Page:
Romney, Gingrich spar over negative ads

Newt Gingrich and Mitt Romney have engaged in a war of words over negative campaign ads.

Romney has been able to sit back and watch Gingrich slide in the polls, thanks in part to the negative campaign ads by GOP rival Ron Paul and by pro-Romney super-PAC Restore Our Future.

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"You can't turn on a TV, you can't swing a dead cat, without seeing a negative ad [in Iowa]," said GOP strategist Frank Luntz on Fox News Monday. "Speaker Gingrich does not have the money to respond."

Gingrich, whose campaign was in debt as he began to rise, has also maintained that he will run a positive campaign.

“The only person who profits from Republican ads attacking other Republicans is Barack Obama. I think it is pretty reprehensible behavior on the part of some of the candidates,” Gingrich said Monday, according to multiple reports.

Paul's campaign has been running a series of ads accusing Gingrich of "flip-flopping" and "selling access" to Washington — and the candidate himself has spoken out more than once, calling Gingrich "immoral" for collecting a consulting fee from mortgage lending giant Freddie Mac.

But it was Romney whom Gingrich criticized for running negative ads.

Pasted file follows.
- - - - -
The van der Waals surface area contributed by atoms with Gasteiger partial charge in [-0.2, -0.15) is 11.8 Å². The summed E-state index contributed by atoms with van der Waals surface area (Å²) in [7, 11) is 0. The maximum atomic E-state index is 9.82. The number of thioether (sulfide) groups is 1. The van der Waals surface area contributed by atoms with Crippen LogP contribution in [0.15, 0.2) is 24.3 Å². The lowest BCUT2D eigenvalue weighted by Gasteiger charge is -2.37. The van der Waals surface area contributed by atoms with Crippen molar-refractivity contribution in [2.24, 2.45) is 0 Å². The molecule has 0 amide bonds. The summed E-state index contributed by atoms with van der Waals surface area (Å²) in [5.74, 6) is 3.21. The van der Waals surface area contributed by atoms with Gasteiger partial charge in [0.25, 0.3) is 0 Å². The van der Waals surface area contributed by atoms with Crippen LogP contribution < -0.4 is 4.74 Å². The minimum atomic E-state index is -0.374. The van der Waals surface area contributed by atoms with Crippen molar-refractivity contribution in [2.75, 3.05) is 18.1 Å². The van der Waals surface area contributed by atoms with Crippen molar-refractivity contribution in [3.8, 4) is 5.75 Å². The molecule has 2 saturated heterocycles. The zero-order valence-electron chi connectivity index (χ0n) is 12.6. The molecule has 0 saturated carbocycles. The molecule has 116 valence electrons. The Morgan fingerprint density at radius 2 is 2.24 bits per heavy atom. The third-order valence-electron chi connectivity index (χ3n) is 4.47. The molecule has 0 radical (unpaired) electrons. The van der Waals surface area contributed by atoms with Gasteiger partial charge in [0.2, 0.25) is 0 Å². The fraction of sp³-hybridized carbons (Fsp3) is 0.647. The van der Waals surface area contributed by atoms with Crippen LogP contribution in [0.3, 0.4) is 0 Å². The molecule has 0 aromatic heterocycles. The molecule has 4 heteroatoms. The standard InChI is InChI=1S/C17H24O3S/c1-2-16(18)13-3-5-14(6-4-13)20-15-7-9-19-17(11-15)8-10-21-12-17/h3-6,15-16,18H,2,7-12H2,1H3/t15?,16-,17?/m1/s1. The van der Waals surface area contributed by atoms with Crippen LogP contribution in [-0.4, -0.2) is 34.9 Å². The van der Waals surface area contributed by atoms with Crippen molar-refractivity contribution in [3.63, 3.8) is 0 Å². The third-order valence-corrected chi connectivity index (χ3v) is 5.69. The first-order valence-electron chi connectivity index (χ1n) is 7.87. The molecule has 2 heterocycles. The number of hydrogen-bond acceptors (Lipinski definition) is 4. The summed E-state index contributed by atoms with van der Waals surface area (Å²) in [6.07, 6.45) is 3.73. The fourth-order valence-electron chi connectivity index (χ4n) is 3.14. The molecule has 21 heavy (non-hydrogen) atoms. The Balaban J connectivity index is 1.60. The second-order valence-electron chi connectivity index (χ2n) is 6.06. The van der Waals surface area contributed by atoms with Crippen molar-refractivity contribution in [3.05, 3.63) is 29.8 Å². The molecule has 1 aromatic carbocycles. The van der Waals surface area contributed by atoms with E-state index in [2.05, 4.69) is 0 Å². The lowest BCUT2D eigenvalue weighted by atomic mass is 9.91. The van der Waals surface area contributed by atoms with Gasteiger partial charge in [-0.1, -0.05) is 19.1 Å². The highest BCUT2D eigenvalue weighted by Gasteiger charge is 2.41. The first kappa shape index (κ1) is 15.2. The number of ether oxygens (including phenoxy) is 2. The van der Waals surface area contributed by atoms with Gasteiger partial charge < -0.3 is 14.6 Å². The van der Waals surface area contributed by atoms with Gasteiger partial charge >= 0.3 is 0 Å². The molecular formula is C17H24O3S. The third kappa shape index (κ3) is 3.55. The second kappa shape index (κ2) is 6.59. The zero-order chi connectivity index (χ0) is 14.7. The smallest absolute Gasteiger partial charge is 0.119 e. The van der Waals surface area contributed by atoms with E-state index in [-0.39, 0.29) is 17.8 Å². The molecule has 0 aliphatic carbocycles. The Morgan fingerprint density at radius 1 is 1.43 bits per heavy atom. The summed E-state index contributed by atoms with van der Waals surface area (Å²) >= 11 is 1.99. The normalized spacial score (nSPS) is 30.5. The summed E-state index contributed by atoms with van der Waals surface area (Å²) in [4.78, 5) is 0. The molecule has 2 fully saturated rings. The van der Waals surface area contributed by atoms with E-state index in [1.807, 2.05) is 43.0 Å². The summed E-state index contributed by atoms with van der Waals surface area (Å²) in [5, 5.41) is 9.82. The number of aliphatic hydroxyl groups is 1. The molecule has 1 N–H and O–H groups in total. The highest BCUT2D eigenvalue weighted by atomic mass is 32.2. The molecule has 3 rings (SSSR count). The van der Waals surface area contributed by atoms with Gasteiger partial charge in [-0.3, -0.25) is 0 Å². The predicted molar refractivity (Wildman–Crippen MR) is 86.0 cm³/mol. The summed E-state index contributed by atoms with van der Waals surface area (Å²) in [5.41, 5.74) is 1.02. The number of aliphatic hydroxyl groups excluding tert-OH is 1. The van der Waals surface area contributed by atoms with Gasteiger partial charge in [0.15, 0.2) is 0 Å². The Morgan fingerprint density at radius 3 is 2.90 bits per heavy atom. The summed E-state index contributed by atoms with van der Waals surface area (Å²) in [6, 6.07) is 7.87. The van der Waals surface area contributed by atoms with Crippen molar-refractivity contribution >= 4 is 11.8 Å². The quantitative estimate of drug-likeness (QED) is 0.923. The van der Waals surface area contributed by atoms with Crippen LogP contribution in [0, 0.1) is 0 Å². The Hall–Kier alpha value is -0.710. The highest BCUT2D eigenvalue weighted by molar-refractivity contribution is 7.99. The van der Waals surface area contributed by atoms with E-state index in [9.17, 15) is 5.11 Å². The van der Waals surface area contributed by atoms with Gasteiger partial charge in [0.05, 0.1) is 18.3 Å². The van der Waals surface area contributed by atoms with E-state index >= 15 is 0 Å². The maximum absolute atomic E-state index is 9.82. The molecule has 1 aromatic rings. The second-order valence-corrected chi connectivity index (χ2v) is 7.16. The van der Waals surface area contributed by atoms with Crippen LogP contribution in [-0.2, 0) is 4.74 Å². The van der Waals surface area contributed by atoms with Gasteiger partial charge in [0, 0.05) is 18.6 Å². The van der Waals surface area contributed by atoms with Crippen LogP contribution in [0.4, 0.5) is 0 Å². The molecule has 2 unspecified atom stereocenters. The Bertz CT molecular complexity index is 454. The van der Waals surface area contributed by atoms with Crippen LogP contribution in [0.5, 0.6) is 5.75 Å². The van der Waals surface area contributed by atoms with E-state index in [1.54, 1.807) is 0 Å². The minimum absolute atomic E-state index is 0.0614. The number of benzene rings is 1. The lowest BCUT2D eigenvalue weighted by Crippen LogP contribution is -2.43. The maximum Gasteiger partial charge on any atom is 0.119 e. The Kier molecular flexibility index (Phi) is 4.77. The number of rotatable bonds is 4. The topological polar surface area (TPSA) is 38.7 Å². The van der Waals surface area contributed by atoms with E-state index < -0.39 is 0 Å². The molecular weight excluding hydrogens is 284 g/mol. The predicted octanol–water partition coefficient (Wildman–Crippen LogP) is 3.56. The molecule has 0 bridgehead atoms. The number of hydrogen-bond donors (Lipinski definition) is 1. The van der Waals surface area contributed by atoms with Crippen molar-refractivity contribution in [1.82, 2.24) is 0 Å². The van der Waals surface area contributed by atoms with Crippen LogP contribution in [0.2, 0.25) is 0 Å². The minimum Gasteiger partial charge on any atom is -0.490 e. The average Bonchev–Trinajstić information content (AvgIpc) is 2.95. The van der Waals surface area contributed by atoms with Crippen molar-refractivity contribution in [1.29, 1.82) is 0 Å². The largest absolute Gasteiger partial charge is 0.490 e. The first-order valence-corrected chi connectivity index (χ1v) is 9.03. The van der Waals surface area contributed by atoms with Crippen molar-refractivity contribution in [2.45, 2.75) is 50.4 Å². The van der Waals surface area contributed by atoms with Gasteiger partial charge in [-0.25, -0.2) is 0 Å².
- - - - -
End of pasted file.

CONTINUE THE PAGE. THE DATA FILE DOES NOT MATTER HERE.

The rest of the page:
His campaign “ought to be ashamed of themselves," Gingrich said. “If you see Romney, tell him to take them off the air."

The pro-Romney super-PAC Restore Our Future spent $2.4 million in December on media production, distribution and direct mail opposing Gingrich. The group, founded by former Romney aides in 2010, is running TV ads in Iowa, which holds its caucuses Jan. 3, and spent $300,000 on an ad buy in Florida, where the primary vote is set for Jan. 31. The ads hit Gingrich as the "least conservative candidate" on illegal immigration, climate change and the infamous Freddie Mac payments.

Responding to Gingrich on MSNBC on Tuesday morning, Romney pointed out it would be illegal for him to tell the super-PAC to stop running negative ads.

"I'm not allowed to communicate with a super-PAC in any way, shape or form," Romney said. "If we coordinate in any way whatsoever, we go to the Big House."

Campaign finance laws forbid coordination between campaigns and outside spending groups.

Bill Allison of the nonprofit Sunlight Foundation called super-PACs the "shadow campaigns" of 2012.

“The advantage is they can run the negative advertising without it coming back to bite the candidate — having this other vehicle to do that kind of dirty work allows candidates to be positive in their ads," he told the nonprofit Center for Public Integrity.

Although Romney has likely benefited the most from the super-PAC's campaign against Gingrich, he went on to advocate reforming campaign finance law — particularly the provisions that allow super-PACs to raise unlimited funds while campaigns have to stick to limits.

"I think it is a disaster ... campaign finance law has made a mockery of our political campaign season," Romney said. "We really ought to let the campaigns raise the money they need and just get rid of these super-PACs."

Romney has also made it clear that the GOP candidates should be able to handle a few negative ads.

“If I can’t handle a few attacks coming my way and the other guys can’t, then boy, we’re not going to be ready for Barack Obama,” he said last Friday on Fox News.